Traction Control systems are also used in many modern vehicles either in addition to, or as a replacement of, a locking differential. This is not in fact a differential lock, but operates at each wheel. Sensors monitor wheel speeds, and if one is rotating significantly faster than the other the traction control system momentarily applies braking to the slipping wheel. This transfers more power to the wheel with traction by employing the open differential. If all drive wheels lose traction, then throttle control may be automatically applied. Electronic traction control systems are usually integrated with anti-lock braking systems, which have a similar braking action and use many of the same components.
Differential Service Recommendations
Most vehicle manufacturers recommend that the differential fluid be changed every 50,000 Km to 70,000 Km. We recommend even more frequently if the vehicle is used for towing or other heavy workloads. It is a messy job, and should be done by a licensed mechanic. The fluid will have to be disposed of properly, you may need new gaskets or seals, and the parts inside the differential housing will need to be wiped down so that any contaminants from the old fluid aren’t transferred to the new. Plus, the differential is underneath the vehicle so it will need to be lifted on a hoist for clear access.
During a differential service, our experienced technicians will diagnose any potential problems before they become significant. They can measure the float, run a gear pattern, set the preload, and inspect the axle and pinion bearings and seals. They’ll also inspect and make adjustments to any positive traction mechanisms to ensure they are optimized throughout the life of the vehicle. They can also repair any leaks that could lead to fluid loss and catastrophic failure of the differential.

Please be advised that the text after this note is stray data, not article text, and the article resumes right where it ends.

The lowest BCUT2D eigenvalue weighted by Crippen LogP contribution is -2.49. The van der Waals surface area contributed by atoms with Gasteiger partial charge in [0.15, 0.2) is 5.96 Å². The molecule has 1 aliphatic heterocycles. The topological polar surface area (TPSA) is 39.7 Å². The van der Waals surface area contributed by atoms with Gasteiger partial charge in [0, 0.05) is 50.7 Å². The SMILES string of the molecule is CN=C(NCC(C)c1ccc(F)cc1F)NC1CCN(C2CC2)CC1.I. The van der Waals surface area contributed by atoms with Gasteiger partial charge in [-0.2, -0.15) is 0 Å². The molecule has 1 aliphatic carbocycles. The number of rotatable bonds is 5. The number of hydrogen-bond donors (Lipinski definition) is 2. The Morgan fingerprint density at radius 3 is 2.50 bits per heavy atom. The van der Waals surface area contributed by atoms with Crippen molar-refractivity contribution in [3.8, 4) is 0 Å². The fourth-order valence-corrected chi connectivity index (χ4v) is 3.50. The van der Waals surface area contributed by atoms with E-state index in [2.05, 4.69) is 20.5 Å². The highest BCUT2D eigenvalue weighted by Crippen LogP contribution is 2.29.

You’ve had the Ring and Pinion Gear Set in your Differential Replaced – Now What?
When you’ve had a new ring and pinion gear set installed in your differential, we highly recommend that you follow these break-in procedures to ensure the best performance and longevity from your vehicle.
After driving the first 20 to 30 Km, stop and let the differential cool down. Keep the vehicle at speeds below 100 KPH for the first 150 Km. We also recommend putting at least 750 Km on the new gear set before heavy usage such as towing. During the first 60 Km of heavy usage it helps to go about 20 Km at a time, then stopping to let the differential cool for 15 minutes before continuing. This is necessary because not all of the gear tooth surface is making contact until it’s heavily loaded. When loaded, the teeth flex to make more complete contact and cause the previously unloaded portion of the teeth to touch and become work-hardened. All of this may seem paranoid but it is very easy to damage new ring and pinion gears through overloading before the teeth are broken in. If you take it easy on a new gear set and keep the differential full of clean, high quality oil, it will last a lot longer.
Bob’s Driveline Specializes in the Following Differential Services:
- Maintenance & Adjustments
- Repair Damage
- Change Gear Ratios
- Upgrade Torque Capacity
- Align Drive Angles
- Custom Design and Build
Visit Bob’s Driveline for all of your Differential Repairs, Service & Maintenance. Serving clients from Aldergrove, Langley, Abbotsford, and throughout the Lower Mainland. Call (604) 856-8816 to schedule an appointment, or book your appointment online HERE.